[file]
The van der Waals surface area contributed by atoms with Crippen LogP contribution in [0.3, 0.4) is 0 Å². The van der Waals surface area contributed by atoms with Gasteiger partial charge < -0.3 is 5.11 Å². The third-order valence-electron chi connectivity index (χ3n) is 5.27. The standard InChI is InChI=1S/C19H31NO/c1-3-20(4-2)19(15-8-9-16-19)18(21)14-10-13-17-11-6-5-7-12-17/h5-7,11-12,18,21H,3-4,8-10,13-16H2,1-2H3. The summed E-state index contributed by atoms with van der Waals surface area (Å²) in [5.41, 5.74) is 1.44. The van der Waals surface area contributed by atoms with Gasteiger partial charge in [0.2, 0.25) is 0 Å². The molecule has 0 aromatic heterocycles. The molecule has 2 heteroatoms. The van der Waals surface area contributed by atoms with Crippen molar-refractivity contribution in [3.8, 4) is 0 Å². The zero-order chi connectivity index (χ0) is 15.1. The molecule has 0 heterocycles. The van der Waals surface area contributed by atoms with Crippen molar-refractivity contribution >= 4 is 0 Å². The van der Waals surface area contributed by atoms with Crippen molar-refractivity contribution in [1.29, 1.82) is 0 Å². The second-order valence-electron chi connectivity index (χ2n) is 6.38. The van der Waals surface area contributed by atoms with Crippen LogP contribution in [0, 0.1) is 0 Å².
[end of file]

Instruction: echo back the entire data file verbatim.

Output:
The van der Waals surface area contributed by atoms with Crippen LogP contribution in [0.3, 0.4) is 0 Å². The van der Waals surface area contributed by atoms with Gasteiger partial charge < -0.3 is 5.11 Å². The third-order valence-electron chi connectivity index (χ3n) is 5.27. The standard InChI is InChI=1S/C19H31NO/c1-3-20(4-2)19(15-8-9-16-19)18(21)14-10-13-17-11-6-5-7-12-17/h5-7,11-12,18,21H,3-4,8-10,13-16H2,1-2H3. The summed E-state index contributed by atoms with van der Waals surface area (Å²) in [5.41, 5.74) is 1.44. The van der Waals surface area contributed by atoms with Gasteiger partial charge in [0.2, 0.25) is 0 Å². The molecule has 0 aromatic heterocycles. The molecule has 2 heteroatoms. The van der Waals surface area contributed by atoms with Crippen molar-refractivity contribution in [3.8, 4) is 0 Å². The zero-order chi connectivity index (χ0) is 15.1. The molecule has 0 heterocycles. The van der Waals surface area contributed by atoms with Crippen molar-refractivity contribution >= 4 is 0 Å². The van der Waals surface area contributed by atoms with Crippen molar-refractivity contribution in [1.29, 1.82) is 0 Å². The second-order valence-electron chi connectivity index (χ2n) is 6.38. The van der Waals surface area contributed by atoms with Crippen LogP contribution in [0, 0.1) is 0 Å².